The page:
Review Summary: 'The Young And Defenseless' isn't just a definite return to form for the Welsh band, hopefully it's an appetizer for what's to come.
One of the most common things in music today is bands changing their sound, some bands just want to go in a new direction, while some of them are changing their sound to appeal to a bigger group of people. The first reason I mentioned is the one that doesn't really apply to many of today's artists, most change their sound to achieve more record sales(selling out). Okay, there's nothing wrong with wanting more money, everybody loves money. But do you really want to change to a sound that you don't really like and risk losing your fans, the people that have supported you and brought you to where you are today? You have to be very selfish to do that. I mean, it's about the music right?
Funeral For A Friend, along with fellow Welshmen 'Bullet For My Valentine' and 'Lostprophets', stormed onto the scene at the start of the decade. While 'Bullet' being the most successful in terms of their fanbase, FFAF brought a different style of hardcore to the music scene. Not straightforward metalcore or hard rock, but a more melodic type of post-hardcore. They released their debut album, "Casually Dressed And Deep In Conversation" in 2003, and it was positively received by critics and music enthusiasts. Their sound was fresh and exciting, while some wrote them off as yet another emo band, many enjoyed their sense of energy and passion. With their third album they changed their sound, that's what the first paragraph was all about. In my honest opinion, I don't think they changed their sound to sell-out. So with their fourth album they wanted to go back to their roots, but it never really sounded the same. The energy they once had was still missing.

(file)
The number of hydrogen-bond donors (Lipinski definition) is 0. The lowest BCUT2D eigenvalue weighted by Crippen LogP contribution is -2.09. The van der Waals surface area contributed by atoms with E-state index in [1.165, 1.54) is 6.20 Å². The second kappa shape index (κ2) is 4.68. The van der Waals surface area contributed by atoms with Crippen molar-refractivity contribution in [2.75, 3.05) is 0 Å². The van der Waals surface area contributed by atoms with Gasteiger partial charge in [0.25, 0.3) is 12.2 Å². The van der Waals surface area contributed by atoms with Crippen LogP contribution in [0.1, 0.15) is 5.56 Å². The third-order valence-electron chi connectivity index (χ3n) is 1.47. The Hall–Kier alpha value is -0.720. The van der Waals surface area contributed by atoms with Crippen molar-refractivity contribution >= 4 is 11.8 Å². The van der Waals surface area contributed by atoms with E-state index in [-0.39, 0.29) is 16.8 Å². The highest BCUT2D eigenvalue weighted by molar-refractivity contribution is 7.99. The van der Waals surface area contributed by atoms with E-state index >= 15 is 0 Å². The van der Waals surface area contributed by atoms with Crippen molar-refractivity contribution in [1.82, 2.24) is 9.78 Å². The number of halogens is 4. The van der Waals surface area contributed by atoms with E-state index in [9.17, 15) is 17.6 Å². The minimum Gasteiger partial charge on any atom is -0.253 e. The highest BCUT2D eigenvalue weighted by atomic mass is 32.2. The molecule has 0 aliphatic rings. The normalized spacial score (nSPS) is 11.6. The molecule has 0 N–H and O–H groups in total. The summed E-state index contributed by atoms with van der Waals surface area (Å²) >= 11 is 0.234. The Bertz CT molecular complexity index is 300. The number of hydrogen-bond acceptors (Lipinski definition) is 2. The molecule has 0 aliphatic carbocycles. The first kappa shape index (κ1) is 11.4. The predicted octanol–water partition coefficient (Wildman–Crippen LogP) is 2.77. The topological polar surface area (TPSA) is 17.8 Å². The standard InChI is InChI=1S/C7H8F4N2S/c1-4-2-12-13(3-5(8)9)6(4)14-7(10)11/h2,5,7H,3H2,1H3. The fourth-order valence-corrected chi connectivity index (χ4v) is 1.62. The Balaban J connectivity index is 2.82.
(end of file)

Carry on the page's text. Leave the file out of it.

This is where 'The Young And Defenseless' comes in to save this sad sad story. This EP isn't just a return to form, it's an attempt to take their old sound and freshen it up a bit. I think this is the best they have sounded throughout their careers, maybe they have finally found their much sought signature style. The sound that people will remember them by. I don't know if it's just me, but I like this better than their debut. The guitar work are more technical, the screams are perfectly placed and sounds better than ever. It's pretty fast-paced, "Damned If You Do, Dead If You Don't" will not sound out of place on any punk collection album. It features brilliant guitar riffs and a massive chorus which will be stuck in your head for days after listening to it. The rougher vocals are only present on the first two tracks, "Serpents In Solitude" and "Vultures". So they do balance things up a bit. All four songs are top-notch, my favorite being the closer, "Sixteen". A catchy chorus, well-written lyrics and great guitar hooks. There's nothing to complain about. This EP left me wanting more, a full length album sounding like this will more than do.
Recommended Tracks: ALL FOUR OF THEM